OTTAWA, ONTARIO--(Marketwire - June 21, 2012) -
Editors Note: There is a photo associated with this press release.
The Honourable Steven Blaney, Minister of Veterans Affairs, and Greg Rickford, Parliamentary Secretary to the Minister of Aboriginal Affairs and Northern Development, laid wreaths today at the National Aboriginal Veterans Monument on the occasion of National Aboriginal Day. Representatives of Aboriginal Veterans' organizations were in attendance.
"Our Government is proud to recognize the important contributions of Aboriginal Veterans to our military history," said Minister Blaney. "These brave men and women served our country with pride and conviction and we must ensure their legacy is preserved so that younger generations are aware of their sacrifices and accomplishments."
The National Aboriginal Veterans Monument was dedicated in 2001. The monument incorporates images of four "spiritual guides"-the wolf, the bear, the bison and the caribou-possessing qualities that Aboriginal Canadians see as key to military success.
"The stories of Aboriginal Canadians and our military history are interwoven with heroic deeds," said Mr. Rickford. "Every story speaks of their unwavering commitment to the highest ideals of peace and freedom. Today, our Government honours the courageous individuals who sacrificed so much in service to our country."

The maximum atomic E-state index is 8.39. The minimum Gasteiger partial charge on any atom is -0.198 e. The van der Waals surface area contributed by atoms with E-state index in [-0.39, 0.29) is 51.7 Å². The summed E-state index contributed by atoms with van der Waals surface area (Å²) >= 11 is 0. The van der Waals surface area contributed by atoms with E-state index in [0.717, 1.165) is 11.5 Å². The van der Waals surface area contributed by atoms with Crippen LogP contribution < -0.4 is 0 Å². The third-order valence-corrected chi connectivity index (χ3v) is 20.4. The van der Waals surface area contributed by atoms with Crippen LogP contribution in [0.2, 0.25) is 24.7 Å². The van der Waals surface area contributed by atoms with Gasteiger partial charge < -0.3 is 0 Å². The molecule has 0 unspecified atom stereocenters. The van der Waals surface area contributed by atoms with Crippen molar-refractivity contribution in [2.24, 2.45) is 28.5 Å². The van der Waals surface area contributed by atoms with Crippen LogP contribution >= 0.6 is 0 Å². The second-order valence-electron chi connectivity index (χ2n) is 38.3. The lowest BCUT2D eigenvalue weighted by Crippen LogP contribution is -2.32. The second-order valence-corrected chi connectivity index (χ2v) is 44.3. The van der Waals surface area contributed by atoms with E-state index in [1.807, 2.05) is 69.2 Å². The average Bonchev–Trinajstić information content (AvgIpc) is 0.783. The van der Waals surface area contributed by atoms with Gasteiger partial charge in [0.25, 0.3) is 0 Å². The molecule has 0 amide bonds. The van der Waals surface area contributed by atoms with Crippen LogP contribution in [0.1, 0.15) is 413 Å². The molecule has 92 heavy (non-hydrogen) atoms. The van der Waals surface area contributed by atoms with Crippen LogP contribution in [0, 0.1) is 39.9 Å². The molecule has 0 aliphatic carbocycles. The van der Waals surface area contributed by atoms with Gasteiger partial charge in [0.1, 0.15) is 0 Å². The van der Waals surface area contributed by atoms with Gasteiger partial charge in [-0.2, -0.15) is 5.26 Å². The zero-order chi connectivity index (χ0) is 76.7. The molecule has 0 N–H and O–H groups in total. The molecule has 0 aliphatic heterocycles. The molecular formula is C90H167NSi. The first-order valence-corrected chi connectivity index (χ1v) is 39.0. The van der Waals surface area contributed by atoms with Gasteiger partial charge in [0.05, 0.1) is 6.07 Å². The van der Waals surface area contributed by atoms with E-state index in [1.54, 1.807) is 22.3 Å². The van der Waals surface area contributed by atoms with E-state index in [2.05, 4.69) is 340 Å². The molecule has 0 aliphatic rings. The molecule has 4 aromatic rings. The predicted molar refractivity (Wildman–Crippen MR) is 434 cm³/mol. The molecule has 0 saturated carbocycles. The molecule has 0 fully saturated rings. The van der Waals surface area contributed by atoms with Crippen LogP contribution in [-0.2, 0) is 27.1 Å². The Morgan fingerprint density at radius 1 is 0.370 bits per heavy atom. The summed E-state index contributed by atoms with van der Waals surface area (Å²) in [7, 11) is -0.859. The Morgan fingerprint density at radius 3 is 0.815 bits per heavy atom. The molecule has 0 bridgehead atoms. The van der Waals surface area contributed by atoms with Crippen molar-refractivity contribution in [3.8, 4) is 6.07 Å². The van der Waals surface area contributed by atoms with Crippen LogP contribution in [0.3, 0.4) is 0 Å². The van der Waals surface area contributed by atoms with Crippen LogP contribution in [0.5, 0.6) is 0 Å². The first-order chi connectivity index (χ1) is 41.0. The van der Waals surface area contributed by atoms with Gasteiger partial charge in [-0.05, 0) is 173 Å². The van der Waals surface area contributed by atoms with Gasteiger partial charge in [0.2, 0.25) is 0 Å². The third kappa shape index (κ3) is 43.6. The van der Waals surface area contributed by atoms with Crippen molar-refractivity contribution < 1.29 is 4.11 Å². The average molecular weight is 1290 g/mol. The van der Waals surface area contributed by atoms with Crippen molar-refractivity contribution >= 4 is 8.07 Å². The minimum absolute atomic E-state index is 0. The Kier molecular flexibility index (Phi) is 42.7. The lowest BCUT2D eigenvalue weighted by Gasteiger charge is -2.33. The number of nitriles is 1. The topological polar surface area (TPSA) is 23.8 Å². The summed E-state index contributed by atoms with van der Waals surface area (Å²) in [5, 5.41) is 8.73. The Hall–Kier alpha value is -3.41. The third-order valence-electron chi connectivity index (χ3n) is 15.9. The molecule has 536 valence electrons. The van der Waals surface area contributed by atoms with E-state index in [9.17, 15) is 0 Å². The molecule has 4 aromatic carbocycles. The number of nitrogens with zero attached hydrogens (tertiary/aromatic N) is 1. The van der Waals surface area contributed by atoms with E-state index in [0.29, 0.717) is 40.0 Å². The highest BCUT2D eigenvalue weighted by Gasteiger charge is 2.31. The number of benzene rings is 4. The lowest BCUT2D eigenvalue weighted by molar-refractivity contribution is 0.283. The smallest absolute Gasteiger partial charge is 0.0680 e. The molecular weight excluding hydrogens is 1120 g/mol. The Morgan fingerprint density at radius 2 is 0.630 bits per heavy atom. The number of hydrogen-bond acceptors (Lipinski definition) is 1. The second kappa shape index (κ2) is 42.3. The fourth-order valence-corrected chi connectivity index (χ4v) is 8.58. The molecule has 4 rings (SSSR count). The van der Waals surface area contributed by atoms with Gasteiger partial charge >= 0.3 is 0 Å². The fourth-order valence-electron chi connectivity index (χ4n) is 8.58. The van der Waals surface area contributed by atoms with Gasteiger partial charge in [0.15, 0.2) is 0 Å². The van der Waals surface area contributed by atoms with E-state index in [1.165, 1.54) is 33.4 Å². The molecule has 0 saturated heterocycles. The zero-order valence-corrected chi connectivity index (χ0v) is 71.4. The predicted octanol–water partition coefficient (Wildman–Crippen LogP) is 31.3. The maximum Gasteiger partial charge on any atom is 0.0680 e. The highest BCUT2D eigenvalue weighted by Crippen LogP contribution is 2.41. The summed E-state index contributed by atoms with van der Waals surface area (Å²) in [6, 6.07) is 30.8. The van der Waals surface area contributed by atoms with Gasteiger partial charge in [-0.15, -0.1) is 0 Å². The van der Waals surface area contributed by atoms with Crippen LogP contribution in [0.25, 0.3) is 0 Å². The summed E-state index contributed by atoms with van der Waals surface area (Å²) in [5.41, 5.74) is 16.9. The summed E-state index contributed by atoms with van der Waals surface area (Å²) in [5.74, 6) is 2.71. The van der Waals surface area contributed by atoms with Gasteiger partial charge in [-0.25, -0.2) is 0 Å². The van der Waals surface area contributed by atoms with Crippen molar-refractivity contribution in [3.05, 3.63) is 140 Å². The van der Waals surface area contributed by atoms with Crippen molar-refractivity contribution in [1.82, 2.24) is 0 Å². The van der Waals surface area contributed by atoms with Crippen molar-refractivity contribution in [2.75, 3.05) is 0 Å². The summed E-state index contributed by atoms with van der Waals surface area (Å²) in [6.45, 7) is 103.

Canada's Aboriginal people have been fighting for Canada on the front lines going back to 1812. Then, warriors like Tecumseh, John Norton and John Brant led Aboriginal forces in alliance with the Canadians and the British against the Americans. Aboriginal Canadians would go on to serve in many more conflicts over the years, from the First World War to Afghanistan.
It is estimated that more than 7,000 Aboriginal men and women served in the First and Second World Wars and the Korean War, with at least 500 giving their lives. At home today, many are members of the Canadian Rangers, active predominantly in northern Canada. The Rangers are members of the Canadian Forces Reserve, and use their knowledge of the North to maintain a national military presence in those remote areas, monitoring the coastlines and assisting in rescue operations.
For more information on the role of Aboriginal Veterans in Canada's military history, please visit www.veterans.gc.ca.
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